“It’s just skiing” I tried to mumble to myself through sobs “it doesn’t matter”. But it did matter, it mattered to me. It mattered that with a 3 hour plus drive to Ruapehu and growing expectation to be on the farm, I wasn’t able to be in the places I wanted to be.
It mattered I had repeatedly told my self “it didn’t matter” and chosen to serve the farm and my family over my own priorities. It mattered that I could see my fitness and skills slipping away. It mattered that 99% my friends are outdoors people, and 90% lived in a different island. It mattered that I get bored of routine and security. It mattered that I need challenge and change.
I thought “retraining” my brain was the answer. I thought I could just decide that mountains were not the priority. I thought that would stop me ever being as low as I was in 2019. I thought I could make my family happy. I thought I could lead a much quieter life. Most likely, I could and it would, but it would also leave me deeply unfulfilled.
What I have realized is that I really need to “retrain” my brain not to go at the mountains, at life, 120% all-day every-day. To not throw myself in the deep-end 365 days of the year and expect my central nervous system to cope. To have patience. To take smaller steps towards bigger goals. To enjoy “the process” rather than just “the achievement”. To rest and relax. To enjoy being in the places I love with the people I love but not to push myself to breaking point, always.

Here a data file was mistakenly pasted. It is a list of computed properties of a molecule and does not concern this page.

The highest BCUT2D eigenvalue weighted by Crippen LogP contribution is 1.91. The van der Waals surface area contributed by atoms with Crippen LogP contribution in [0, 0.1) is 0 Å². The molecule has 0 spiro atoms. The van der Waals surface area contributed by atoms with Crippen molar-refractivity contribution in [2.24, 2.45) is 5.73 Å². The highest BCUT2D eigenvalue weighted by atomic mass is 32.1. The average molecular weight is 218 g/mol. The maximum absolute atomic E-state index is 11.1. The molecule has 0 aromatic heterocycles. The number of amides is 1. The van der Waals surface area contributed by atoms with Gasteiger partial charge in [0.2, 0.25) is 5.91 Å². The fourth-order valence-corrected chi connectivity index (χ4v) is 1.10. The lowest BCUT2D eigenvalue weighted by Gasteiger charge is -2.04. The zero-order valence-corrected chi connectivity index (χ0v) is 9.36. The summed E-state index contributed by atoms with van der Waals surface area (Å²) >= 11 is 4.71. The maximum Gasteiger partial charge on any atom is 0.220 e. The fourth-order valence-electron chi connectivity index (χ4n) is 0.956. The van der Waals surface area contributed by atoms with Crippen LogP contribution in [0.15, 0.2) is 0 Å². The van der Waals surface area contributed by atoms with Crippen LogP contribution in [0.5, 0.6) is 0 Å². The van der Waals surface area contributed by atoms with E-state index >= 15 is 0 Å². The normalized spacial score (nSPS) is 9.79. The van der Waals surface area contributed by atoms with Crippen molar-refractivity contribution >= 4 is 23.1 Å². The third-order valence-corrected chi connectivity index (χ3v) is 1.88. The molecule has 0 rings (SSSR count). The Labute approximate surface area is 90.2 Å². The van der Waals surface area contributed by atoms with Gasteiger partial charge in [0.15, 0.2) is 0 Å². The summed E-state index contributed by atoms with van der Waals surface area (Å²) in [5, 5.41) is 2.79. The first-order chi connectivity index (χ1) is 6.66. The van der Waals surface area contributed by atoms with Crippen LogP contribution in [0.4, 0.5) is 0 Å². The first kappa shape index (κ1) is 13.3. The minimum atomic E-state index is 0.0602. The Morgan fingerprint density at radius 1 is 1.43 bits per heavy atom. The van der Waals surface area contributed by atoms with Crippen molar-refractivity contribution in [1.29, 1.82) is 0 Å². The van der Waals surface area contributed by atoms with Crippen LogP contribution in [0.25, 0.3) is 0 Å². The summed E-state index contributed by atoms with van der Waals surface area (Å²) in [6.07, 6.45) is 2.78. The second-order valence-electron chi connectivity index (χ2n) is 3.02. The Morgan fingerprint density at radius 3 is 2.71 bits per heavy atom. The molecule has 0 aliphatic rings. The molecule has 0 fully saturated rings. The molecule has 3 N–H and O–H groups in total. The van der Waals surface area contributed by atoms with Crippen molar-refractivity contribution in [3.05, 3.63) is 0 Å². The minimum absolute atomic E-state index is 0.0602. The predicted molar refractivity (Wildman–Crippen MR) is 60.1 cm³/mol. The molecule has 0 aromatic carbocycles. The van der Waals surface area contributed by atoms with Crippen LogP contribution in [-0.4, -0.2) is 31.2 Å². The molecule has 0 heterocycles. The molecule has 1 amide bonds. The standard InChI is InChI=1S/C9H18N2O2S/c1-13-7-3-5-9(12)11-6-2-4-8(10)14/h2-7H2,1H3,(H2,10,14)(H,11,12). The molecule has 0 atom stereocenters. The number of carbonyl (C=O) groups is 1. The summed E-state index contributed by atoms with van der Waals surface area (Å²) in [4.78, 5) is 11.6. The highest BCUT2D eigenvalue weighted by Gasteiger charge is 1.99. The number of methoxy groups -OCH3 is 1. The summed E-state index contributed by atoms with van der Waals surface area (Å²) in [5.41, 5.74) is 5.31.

The rollercoaster had crested the brow. I had changed mind, again. However, the low on this ride did not nearly dip as far as 2019. I was prepared for the fall, and excited about the next rise knowing it would lead me closer to where I felt like I wanted to be again, with my community in the mountains.
But it was not a decision made without compromise. I know I will miss my animals, the joy they bring me, and much of the low on this irregular sign wave that I call my life has been anxiety around the opinion of others, namely my family. “She’s doing it, again” I can imagine their exasperated thoughts.
It’s very hard to convince others you know what your doing, when you probably don’t but you are totally okay with that. That you have learnt from your past mistakes but there are still more mistakes you want to make. That this time will be different but that doesn’t mean the rollercoaster won’t keep rising and falling. That I won’t change my mind, again.
I have accepted that my life will not be linear. I just hope others can too. I’ll take my risks and chances to do the things I love, with the people I love, in the places I love. I don’t have to have a life people write stories about but I am going to have a life I write stories about.
“I wanted movement and not a calm course of existence. I wanted excitement and danger and the chance to sacrifice myself for my love. I felt in myself a superabundance of energy which found no outlet in our quiet life”Family Happiness, L Tolstoy